Calcium is a critical cation involved in cellular transport, membrane function, and bone metabolism. Hypercalcaemia, or calcium in systemic excess, is deleterious to the function of excitable membranes leading to skeletal muscle and gastrointestinal smooth muscle fatigue. Effects on cardiac muscle include a shortened QT interval and increased risk of cardiac arrest at very high calcium levels. Neurologic sequelae include depression, irritability, and, with high enough levels, coma. Hypercalcaemia quickly exceeds renal capacity for calcium reabsorption, and calcium spills into urine, complexing with phosphate, leading to nephrolithiasis. High calcium may lead to precipitation in soft tissues such as the kidney where renal function may be severely damaged.  Hypercalcaemia also causes dehydration by inducing renal resistance to vasopressin, leading to nephrogenic diabetes insipidus. Dehydration, in turn, leads to a corresponding further increase in serum calcium concentration.
Phosphate solubility is closely related with calcium. Any factor causing a rise in phosphate, such as renal failure, will lead to a fall in ionised calcium. Also, calcium is absorbed at about 10% efficiency and the absorption relies upon vitamin D. Vitamin D₃ is either dietary or synthesised in the sun-exposed skin from cholesterol antecedents. Vitamin D₃ is synthesized in the skin by the reaction of its cholesterol antecedents with ultraviolet light in B wavelength; the reaction is triggered when sunlight strikes exposed skin. Dietary sources are usually negligible, except among Arctic peoples who consume a large amount of vitamin D₃ from oily fish and mammals. Vitamin D₃ is converted to the 25-hydroxy metabolite by hepatic pathways and a second hydroxylation to calcitriol or 1,25-dihydroxy vitamin D₃ occurs in renal parenchyma. Only about 1% of the total body calcium is in the extracellular fluid, the rest being in bone and intracellular compartments.  About half the circulating calcium is bound to protein while the remainder is ionized and constitutes the physiologically pertinent fraction. Calcium levels are strictly controlled by parathyroid hormone (PTH), released from the parathyroid glands when the ionized calcium is perceived as low. When calcium is perceived as high, the parathyroids stop release of PTH. Thyrocalcitonin from the "c" cells of the thyroid can drive calcium down, but is not the critical control for calcium. PTH raises calcium by enhancement of vitamin metabolism in the kidney, stimulating bone resorption, and increasing phosphate excretion in the kidney.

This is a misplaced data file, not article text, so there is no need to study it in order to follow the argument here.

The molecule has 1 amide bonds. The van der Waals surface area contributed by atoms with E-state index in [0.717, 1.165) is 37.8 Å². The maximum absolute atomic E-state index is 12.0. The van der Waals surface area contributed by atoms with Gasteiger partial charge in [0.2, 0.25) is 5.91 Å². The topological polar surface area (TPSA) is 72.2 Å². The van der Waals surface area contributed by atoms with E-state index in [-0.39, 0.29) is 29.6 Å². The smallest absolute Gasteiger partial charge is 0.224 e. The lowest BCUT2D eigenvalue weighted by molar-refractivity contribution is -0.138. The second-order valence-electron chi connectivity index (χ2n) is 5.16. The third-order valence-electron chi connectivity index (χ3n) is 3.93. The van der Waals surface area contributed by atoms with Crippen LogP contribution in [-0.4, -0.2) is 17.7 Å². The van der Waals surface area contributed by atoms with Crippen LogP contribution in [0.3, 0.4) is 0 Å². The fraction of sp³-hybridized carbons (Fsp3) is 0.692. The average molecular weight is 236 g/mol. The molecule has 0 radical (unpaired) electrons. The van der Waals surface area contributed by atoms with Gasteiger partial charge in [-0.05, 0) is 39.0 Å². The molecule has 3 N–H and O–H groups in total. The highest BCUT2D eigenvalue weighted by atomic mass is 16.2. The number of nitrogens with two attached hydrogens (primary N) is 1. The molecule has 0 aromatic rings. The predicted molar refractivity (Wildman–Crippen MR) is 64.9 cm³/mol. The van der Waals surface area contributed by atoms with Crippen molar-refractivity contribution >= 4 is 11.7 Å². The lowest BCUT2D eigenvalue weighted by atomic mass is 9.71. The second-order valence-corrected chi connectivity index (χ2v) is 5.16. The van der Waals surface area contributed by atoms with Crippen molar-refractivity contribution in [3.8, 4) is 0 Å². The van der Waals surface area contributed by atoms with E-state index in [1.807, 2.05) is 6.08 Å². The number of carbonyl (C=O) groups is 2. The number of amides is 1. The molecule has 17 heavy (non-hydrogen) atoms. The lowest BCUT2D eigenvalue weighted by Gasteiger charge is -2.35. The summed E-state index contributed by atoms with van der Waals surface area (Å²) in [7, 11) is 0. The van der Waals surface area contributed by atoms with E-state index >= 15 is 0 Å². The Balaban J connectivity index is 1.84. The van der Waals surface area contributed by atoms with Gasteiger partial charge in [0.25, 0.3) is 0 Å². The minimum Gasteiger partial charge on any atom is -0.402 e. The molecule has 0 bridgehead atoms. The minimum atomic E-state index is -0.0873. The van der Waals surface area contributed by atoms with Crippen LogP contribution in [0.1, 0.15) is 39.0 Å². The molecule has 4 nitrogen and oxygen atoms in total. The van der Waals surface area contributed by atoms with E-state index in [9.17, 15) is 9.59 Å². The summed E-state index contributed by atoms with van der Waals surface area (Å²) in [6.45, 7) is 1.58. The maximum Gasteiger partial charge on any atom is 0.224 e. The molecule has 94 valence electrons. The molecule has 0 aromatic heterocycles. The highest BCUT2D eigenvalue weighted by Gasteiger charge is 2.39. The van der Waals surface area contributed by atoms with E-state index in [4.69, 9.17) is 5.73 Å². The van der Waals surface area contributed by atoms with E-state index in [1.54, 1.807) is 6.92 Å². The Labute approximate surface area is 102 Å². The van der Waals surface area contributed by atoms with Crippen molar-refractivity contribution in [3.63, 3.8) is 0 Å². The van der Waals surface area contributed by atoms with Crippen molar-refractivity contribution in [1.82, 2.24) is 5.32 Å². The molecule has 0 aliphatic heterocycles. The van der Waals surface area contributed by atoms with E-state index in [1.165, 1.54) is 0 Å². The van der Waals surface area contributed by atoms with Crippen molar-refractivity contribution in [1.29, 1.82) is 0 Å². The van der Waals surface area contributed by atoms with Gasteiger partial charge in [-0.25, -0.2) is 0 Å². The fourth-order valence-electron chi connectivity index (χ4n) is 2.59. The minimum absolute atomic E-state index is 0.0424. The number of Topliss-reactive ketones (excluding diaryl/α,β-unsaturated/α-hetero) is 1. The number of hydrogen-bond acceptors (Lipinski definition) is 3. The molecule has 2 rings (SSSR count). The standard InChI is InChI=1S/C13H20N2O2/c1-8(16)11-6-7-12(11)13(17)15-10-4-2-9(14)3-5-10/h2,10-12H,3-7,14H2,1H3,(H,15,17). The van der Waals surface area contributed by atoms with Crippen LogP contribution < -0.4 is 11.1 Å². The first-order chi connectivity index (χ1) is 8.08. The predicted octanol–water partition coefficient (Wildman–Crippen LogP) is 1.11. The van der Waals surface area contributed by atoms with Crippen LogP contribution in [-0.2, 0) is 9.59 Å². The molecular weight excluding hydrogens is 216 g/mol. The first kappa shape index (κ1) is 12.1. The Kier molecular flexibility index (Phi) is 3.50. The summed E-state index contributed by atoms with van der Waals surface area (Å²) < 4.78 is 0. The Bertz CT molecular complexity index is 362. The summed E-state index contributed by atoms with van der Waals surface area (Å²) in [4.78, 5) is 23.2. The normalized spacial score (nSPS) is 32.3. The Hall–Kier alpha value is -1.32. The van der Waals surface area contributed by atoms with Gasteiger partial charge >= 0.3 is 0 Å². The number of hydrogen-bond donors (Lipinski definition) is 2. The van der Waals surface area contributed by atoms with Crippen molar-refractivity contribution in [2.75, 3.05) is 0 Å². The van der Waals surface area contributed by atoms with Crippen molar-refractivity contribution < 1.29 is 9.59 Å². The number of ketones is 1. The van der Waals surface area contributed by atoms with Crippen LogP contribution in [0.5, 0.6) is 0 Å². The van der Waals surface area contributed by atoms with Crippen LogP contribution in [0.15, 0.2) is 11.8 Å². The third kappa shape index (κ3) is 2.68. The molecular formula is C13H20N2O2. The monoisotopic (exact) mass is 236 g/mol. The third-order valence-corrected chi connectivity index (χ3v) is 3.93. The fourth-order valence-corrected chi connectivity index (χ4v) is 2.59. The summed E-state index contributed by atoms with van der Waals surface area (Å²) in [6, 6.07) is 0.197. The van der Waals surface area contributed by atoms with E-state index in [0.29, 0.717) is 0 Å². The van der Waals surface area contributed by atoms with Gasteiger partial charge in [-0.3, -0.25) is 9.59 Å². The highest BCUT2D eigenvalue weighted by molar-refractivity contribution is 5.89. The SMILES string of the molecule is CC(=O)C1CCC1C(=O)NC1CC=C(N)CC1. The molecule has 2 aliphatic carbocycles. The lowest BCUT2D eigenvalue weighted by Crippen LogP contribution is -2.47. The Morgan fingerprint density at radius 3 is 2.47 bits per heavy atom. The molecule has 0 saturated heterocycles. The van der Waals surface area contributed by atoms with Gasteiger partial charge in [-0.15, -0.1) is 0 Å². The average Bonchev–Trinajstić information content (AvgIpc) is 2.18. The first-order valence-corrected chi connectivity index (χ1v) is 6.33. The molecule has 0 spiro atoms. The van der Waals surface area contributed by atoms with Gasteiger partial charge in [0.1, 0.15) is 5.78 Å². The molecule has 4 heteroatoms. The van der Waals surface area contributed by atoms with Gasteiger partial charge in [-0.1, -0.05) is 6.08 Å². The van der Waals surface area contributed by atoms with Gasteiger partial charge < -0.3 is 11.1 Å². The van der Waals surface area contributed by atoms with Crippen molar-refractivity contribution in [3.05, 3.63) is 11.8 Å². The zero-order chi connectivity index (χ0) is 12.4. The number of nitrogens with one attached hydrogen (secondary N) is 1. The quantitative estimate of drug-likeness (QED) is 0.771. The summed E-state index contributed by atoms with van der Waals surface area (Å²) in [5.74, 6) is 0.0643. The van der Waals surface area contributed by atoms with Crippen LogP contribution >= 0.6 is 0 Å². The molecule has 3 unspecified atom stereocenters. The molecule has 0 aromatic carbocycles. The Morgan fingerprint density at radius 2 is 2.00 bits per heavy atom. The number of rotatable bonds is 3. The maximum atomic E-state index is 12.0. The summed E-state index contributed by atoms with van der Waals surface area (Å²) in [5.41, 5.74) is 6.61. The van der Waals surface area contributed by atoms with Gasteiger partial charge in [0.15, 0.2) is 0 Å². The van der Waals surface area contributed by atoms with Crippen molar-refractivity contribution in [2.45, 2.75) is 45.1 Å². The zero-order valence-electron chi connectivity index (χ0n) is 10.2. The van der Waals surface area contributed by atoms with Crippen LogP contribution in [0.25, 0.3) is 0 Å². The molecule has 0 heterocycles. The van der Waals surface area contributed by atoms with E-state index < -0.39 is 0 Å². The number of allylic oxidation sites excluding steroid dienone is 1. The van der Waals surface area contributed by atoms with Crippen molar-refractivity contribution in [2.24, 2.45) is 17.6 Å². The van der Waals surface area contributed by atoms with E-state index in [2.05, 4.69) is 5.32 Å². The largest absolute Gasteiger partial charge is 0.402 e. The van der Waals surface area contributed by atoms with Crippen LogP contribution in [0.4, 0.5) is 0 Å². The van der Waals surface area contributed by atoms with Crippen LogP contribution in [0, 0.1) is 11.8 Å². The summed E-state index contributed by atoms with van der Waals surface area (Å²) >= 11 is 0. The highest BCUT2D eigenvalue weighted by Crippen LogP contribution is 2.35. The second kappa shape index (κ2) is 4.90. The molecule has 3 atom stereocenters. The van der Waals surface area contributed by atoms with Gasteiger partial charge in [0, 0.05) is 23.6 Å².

Hypercalcaemia may be mild and occur without symptoms. History may also identify symptoms of high calcium such as renal stones typical of hyperparathyroidism, or lethargy, easy fatigue, confusion, depression, irritability, constipation, and polyuria and polydipsia. Chronic symptoms are more consistent with hyperparathyroidism, whereas more recent onset of symptoms suggests malignancy.
There may be no need for intervention in mild hypercalcaemia other than monitoring for complications.   Elevated calcium may require an intervention to prevent complications such as osteoporosis. The symptoms or consequences of severe hypercalcaemia may constitute a catastrophic electrolyte emergency requiring prompt recognition and urgent response to prevent death.
Consultant Endocrine and General Surgeon
National University Cancer Institute, Singapore
RP declares that he has no competing interests.
Endocrine and Minimally invasive Surgery
National University Hospital
HS declares that he has no competing interests.
Dr Rajeev Parameswaran and Dr Hirshikesh Salgaonkar would like to gratefully acknowledge Dr Ronald Merrell, the previous contributor to this topic. RM declares that he has no competing interests.
Department of Internal Medicine
VA Medical Center
University of Iowa
UK declares that he has no competing interests.
Department of Family Medicine
University of North Carolina
Assistant Program Director
MAHEC Rural Family Medicine Residency
WM declares that he has no competing interests.
Consultant and Senior Lecturer
Newcastle University and Royal Victoria Infirmary
RQ has been reimbursed by Amgen, the manufacturer of Cinacalcet, for attending a conference and for giving an educational seminar (total under £1,200 over past 3 years).
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